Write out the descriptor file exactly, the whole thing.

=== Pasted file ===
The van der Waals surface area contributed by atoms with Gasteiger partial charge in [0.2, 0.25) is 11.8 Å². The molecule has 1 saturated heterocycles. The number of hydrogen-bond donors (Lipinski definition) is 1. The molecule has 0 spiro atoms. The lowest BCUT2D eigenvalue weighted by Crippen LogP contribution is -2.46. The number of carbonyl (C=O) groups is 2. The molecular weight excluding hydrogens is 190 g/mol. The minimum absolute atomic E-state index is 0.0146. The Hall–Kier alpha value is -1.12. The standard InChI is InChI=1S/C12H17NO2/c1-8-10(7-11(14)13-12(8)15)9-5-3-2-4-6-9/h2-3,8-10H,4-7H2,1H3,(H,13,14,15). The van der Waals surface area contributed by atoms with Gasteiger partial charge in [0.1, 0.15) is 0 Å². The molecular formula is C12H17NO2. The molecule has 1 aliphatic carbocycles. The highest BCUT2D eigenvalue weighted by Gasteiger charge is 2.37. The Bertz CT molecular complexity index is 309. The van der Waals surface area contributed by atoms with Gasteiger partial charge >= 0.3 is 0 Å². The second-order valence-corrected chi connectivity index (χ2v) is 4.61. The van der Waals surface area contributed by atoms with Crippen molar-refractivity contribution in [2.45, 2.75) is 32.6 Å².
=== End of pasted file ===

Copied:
The van der Waals surface area contributed by atoms with Gasteiger partial charge in [0.2, 0.25) is 11.8 Å². The molecule has 1 saturated heterocycles. The number of hydrogen-bond donors (Lipinski definition) is 1. The molecule has 0 spiro atoms. The lowest BCUT2D eigenvalue weighted by Crippen LogP contribution is -2.46. The number of carbonyl (C=O) groups is 2. The molecular weight excluding hydrogens is 190 g/mol. The minimum absolute atomic E-state index is 0.0146. The Hall–Kier alpha value is -1.12. The standard InChI is InChI=1S/C12H17NO2/c1-8-10(7-11(14)13-12(8)15)9-5-3-2-4-6-9/h2-3,8-10H,4-7H2,1H3,(H,13,14,15). The van der Waals surface area contributed by atoms with Gasteiger partial charge in [0.1, 0.15) is 0 Å². The molecular formula is C12H17NO2. The molecule has 1 aliphatic carbocycles. The highest BCUT2D eigenvalue weighted by Gasteiger charge is 2.37. The Bertz CT molecular complexity index is 309. The van der Waals surface area contributed by atoms with Gasteiger partial charge >= 0.3 is 0 Å². The second-order valence-corrected chi connectivity index (χ2v) is 4.61. The van der Waals surface area contributed by atoms with Crippen molar-refractivity contribution in [2.45, 2.75) is 32.6 Å².